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This is my parents’ wedding day, back in the fall of 1955. The elderly man in the black tuxedo escorting my mother to a hired car is her father, Giovanni Giamundo. His wife Ursula, my grandmother, did not live to see her eldest daughter marry.

The solid green awning just to my grandfather’s right obscures the family’s candy store/fountain service at 753 Liberty Avenue, in the neighborhood of Brooklyn known (oddly, I always have thought) as East New York. An adjacent building, at 751 Liberty, was also my grandfather’s. At the time it housed a fish market on the ground level, but the space later became a cluttered office for my Uncle Joe’s small general contracting business.

There were three “railroad” apartments in each of my grandfather’s two buildings, or six altogether.

Each of them was occupied by one of his grown children, as well as their young and growing families.

And so when I speak of my family’s closeness, as often I do here, well, I ain’t kidding around.

I will understand if you cannot in any way relate to the clan-like architecture of my upbringing. Few people could. The woman I am married to, an only child to educated, affluent professionals, has long been wary of my history. How, she wonders, can so many blood kin live under the same roof, gather in the same backyard, attend the same church and school, eat at the same table without, sooner or later, wanting to slaughter one another?

You may be wondering the same thing.

Remarkably, I never have.

And naive is not a word that often is used to describe me, so far as I am aware.

But for a few brief periods my position has been pretty much unwavering: I am a very lucky man to have been reared not by one but by six loving mothers (my own, plus Aunts Anna, Laura, Rita, Frances and Marie) and a bunch of devoted fathers (dad, along with Uncles Joe, Dominic, Chick and Casey). I may have shared an apartment (and bedroom) with my brothers Joe and Mike, but there were many other siblings around to rely upon. In no particular order these included Big John, Josephine, Vito, Bobo, Joseph, Big Ursula and Little Ursula, James, John and Rocco.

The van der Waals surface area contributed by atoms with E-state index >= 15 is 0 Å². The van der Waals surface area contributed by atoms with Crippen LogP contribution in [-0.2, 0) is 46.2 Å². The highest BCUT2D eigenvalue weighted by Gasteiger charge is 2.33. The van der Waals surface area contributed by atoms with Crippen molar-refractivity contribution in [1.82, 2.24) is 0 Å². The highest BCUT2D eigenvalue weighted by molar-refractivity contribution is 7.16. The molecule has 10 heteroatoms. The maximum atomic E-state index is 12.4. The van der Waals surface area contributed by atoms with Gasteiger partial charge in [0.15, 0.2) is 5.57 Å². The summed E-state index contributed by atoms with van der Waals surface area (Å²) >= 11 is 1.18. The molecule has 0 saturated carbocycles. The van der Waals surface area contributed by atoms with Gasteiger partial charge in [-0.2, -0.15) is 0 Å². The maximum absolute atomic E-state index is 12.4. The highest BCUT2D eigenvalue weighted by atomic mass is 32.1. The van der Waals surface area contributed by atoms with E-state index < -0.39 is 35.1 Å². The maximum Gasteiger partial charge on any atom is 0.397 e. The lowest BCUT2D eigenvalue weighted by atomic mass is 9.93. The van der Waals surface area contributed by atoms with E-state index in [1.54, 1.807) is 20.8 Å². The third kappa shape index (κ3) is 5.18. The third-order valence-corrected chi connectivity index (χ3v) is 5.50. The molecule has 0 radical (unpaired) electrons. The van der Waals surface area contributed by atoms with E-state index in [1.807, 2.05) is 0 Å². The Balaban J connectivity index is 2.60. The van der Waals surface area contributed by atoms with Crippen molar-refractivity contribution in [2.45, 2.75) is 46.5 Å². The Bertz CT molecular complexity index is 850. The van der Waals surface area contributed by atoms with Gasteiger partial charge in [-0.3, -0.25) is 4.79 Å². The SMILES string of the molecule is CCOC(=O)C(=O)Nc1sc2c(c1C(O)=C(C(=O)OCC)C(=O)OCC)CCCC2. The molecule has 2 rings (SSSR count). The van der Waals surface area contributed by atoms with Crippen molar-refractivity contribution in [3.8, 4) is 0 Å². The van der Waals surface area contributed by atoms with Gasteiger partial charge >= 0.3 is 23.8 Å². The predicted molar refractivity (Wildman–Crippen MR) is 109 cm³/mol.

The house that we lived in was a full one.

My mother and brother Joe were the last to leave Liberty Avenue. The fountain service had long ago been shuttered, so had Uncle Joe’s old office. It was a sad but long overdue goodbye to a special place in all of our lives.

After mom died my brothers and I had the funeral procession drive around the old neighborhood and make a brief but very deliberate stop in front of 751-753 Liberty.

It was the only moment in the entire day’s events when nobody, not one soul in a very large group of mourners, had a single word to say.

The fig trees of autumn

17 Sep

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I never should have left Brooklyn.

Jersey was okay. It is the Garden State, after all. And my small plot of Hudson County earth produced respectable amounts of fine vegetables the years that I spent there.

But Maine? Completely different story.

Most irritating to me is the climate’s absolute refusal to accommodate fig trees in their natural habitat—that is, the ground.

Those of us who wish to grow figs here in Plant Hardiness Zone 5, admittedly a very small group, must instead keep our trees confined to pots. These pots may spend the warm-weather months outdoors but if left out in the harsh Maine winter, the trees will freeze solid and most probably die.

Not so in the land where I was raised.

In horticultural terms Brooklyn, New York, is known as Plant Hardiness Zone 7, meaning that its coldest average temperature in winter is 20 degrees warmer than it is here in Southern Maine. Fig trees grow all across Brooklyn, always have and always will. They grow in gardens, alongside front porches, behind wire fences, even out of concrete sidewalks. Sometimes the people who tend to these trees cover them in winter for protection, sometimes they don’t. In my experience, which is meaningful, the results aren’t all that different.